From the publisher’s description:
Women brewed and sold most of the ale consumed in medieval England, but after 1350, men slowly took over the trade. By 1600, most brewers in London were male, and men also dominated the trade in many towns and villages. This book asks how, when, and why brewing ceased to be women's work and instead became a job for men. Employing a wide variety of sources and methods, Bennett vividly describes how brewsters (that is, female brewers) gradually left the trade. She also offers a compelling account of the endurance of patriarchy during this time of dramatic change.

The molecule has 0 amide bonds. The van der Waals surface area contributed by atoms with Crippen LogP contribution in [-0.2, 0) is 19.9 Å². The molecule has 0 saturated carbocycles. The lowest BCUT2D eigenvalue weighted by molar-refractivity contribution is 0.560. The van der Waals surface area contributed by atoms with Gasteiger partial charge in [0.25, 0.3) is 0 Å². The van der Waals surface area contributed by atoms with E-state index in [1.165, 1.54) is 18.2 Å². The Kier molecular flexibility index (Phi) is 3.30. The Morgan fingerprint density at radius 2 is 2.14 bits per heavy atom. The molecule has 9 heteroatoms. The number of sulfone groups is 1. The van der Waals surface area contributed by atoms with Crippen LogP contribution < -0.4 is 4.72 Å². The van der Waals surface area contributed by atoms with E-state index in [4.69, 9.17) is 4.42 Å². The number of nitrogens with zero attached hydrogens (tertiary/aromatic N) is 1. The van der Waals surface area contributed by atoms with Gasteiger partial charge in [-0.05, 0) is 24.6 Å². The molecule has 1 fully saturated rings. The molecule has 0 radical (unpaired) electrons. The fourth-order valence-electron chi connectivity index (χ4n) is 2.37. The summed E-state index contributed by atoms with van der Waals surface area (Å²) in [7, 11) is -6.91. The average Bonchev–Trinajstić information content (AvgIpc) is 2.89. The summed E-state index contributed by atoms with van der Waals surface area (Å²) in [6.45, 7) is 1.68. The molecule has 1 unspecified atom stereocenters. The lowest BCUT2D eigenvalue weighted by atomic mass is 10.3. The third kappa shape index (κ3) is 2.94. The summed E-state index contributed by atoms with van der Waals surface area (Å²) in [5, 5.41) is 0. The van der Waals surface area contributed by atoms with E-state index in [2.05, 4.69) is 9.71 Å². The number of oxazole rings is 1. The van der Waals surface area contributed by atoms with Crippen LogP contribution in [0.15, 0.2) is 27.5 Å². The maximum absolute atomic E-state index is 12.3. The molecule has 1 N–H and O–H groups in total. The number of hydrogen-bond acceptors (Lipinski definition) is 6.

Awards and PrizesOtto Gründler Book Prize (1998)
SubjectsGender and Sexuality / History / Gender Roles / Women / Women's History / Middle Ages / Labor History / Labor /
Bennett, Judith M. (NHC Fellow, 1993–94). Ale, Beer and Brewsters in England: Women's Work in a Changing World, 1300-1600. New York: Oxford University Press, 1996.